Dementing Diseases Among Elderly Persons Who Suffered Fatal Accidents: A Forensic Autopsy Study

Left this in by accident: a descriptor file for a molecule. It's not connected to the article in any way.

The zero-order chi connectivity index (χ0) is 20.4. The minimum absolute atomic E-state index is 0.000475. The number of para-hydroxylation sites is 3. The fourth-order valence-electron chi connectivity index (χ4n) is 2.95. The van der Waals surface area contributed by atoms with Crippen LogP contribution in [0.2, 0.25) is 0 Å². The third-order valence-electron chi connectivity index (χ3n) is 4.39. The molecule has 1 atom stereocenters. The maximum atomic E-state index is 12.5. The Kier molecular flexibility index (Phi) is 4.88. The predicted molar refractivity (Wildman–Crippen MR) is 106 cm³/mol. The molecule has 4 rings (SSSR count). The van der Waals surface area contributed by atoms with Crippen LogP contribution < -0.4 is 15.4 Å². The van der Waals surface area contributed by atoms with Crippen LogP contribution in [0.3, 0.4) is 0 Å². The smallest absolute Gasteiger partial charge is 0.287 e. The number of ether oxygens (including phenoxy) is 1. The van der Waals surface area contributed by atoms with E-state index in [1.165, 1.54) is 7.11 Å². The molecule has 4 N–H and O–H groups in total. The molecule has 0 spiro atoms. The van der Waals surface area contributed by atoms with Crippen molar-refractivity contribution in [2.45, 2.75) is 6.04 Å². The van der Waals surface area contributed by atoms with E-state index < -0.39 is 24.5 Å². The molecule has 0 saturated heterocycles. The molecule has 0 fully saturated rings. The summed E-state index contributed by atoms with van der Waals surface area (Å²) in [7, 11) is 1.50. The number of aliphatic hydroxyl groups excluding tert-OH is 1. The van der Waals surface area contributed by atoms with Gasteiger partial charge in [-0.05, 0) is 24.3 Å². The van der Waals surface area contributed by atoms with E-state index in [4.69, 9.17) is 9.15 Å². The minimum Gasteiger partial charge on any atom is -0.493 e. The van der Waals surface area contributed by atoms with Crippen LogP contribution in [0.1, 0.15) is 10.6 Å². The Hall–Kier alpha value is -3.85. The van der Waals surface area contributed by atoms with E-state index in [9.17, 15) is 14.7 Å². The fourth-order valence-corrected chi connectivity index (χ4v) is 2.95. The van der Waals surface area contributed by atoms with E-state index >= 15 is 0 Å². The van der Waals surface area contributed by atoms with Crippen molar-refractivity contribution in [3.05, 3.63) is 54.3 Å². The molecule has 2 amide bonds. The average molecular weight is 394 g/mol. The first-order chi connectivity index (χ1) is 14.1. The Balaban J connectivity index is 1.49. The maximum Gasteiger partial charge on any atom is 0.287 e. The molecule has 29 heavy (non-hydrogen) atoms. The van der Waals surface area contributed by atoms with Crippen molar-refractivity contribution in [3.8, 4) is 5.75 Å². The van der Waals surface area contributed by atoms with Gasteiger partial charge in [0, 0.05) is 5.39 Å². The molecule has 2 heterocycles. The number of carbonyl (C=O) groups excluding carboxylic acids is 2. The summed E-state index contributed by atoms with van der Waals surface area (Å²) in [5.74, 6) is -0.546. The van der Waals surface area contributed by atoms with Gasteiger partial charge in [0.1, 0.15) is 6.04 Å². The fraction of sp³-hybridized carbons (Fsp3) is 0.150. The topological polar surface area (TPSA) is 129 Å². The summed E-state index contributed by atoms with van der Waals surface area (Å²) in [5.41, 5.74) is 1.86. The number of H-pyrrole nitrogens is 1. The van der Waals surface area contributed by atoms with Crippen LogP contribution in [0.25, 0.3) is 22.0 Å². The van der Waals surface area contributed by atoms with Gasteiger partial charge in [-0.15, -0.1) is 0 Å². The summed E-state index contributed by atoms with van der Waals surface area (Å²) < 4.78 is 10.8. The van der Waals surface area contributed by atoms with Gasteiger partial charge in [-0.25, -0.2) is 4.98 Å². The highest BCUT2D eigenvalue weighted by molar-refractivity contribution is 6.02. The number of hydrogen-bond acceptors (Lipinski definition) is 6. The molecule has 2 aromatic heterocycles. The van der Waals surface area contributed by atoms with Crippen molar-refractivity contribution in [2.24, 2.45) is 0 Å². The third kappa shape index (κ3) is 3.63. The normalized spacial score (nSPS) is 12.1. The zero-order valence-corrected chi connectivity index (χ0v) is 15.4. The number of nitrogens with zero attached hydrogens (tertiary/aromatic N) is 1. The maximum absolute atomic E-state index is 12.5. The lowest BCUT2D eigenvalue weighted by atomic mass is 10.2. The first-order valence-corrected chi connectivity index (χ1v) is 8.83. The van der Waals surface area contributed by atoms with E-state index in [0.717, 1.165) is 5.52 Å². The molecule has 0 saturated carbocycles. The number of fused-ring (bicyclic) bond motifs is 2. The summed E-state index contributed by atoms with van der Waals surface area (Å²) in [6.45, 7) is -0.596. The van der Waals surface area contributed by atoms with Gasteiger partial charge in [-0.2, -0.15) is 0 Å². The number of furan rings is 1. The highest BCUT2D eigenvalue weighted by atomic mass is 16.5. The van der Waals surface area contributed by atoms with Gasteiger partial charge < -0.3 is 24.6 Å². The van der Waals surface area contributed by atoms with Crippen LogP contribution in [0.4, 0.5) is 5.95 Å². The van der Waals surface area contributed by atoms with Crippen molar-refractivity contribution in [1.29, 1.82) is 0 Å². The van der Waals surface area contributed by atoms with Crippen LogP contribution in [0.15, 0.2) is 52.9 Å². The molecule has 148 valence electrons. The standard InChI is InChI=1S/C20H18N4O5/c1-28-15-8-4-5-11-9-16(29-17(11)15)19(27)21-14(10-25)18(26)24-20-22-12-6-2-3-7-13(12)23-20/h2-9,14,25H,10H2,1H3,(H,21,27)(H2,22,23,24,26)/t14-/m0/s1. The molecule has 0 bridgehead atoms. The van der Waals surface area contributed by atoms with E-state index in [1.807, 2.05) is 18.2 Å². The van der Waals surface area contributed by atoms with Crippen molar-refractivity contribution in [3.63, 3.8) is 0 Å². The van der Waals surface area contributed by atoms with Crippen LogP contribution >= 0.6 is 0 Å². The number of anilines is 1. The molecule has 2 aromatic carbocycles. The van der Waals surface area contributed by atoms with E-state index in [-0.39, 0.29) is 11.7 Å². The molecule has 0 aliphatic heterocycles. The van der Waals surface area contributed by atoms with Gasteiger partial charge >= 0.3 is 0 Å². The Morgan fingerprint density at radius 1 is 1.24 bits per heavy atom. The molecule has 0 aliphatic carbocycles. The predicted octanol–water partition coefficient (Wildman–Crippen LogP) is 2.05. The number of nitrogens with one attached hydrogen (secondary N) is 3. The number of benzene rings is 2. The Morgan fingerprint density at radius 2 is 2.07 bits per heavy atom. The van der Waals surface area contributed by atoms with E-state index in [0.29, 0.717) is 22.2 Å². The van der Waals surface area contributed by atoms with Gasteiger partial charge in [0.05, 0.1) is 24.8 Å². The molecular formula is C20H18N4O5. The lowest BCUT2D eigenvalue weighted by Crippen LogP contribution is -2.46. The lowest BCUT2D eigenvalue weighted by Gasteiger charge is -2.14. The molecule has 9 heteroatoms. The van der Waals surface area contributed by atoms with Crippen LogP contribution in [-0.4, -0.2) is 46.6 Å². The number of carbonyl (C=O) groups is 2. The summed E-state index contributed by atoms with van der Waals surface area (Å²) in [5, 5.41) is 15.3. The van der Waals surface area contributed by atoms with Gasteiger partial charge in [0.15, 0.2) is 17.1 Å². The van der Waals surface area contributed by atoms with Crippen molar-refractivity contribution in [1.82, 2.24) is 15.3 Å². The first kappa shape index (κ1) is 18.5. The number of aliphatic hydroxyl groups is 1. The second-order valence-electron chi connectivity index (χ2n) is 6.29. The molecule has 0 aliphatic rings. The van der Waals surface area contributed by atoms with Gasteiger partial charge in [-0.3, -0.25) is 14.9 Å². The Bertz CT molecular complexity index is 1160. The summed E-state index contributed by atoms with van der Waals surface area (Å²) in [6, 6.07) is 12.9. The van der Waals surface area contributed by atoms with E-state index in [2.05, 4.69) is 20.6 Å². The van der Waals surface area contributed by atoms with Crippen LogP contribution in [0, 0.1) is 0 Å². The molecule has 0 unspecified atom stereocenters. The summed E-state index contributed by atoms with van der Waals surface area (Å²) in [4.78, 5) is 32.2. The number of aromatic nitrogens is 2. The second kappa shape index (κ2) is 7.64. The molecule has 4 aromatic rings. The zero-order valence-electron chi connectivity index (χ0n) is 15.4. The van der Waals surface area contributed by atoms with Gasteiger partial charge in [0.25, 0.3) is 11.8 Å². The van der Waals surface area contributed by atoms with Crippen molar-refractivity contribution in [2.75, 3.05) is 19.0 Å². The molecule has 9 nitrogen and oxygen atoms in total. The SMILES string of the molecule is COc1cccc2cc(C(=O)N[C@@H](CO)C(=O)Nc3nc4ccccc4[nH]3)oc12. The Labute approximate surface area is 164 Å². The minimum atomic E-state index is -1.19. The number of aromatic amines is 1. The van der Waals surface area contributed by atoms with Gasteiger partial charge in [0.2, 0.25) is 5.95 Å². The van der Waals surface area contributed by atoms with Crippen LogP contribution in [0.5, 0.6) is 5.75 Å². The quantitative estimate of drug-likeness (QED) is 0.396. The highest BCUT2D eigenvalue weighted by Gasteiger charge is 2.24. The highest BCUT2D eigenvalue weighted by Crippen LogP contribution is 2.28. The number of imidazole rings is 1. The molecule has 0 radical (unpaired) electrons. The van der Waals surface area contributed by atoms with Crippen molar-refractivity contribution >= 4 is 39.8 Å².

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The demographics and forensic autopsy findings of 125 elderly persons were analyzed to identify the risk factors of fatal accidents among elderly and to develop preventive measures to minimize such events. Cliniconeuropathologic dementing diseases were diagnosed in 13 of the 69 accidental death but only 1 of the 56 nonaccidental death cases, indicating that dementing diseases are associated with accidental deaths of elderly in forensic autopsy populations and suggesting that interventions for preventing fatal accidents should focus on elderly persons with dementia. Blood alcohol was only detected in persons without dementia, indicating that dementing diseases and drunkenness are not coexisting factors for fatal accidents among elderly. Living alone might increase the risk of mortalities associated with accidental injuries because of the absence of a caregiver at the scene and delayed medical help. The majority of fatal accidents occurred outdoors, emphasizing the need for interventions to reduce environmental hazards such as those related to traffic, open water, and cold weather. Increased public awareness of accident risks and preventive interventions will reduce accidental deaths among community-dwelling elderly people.

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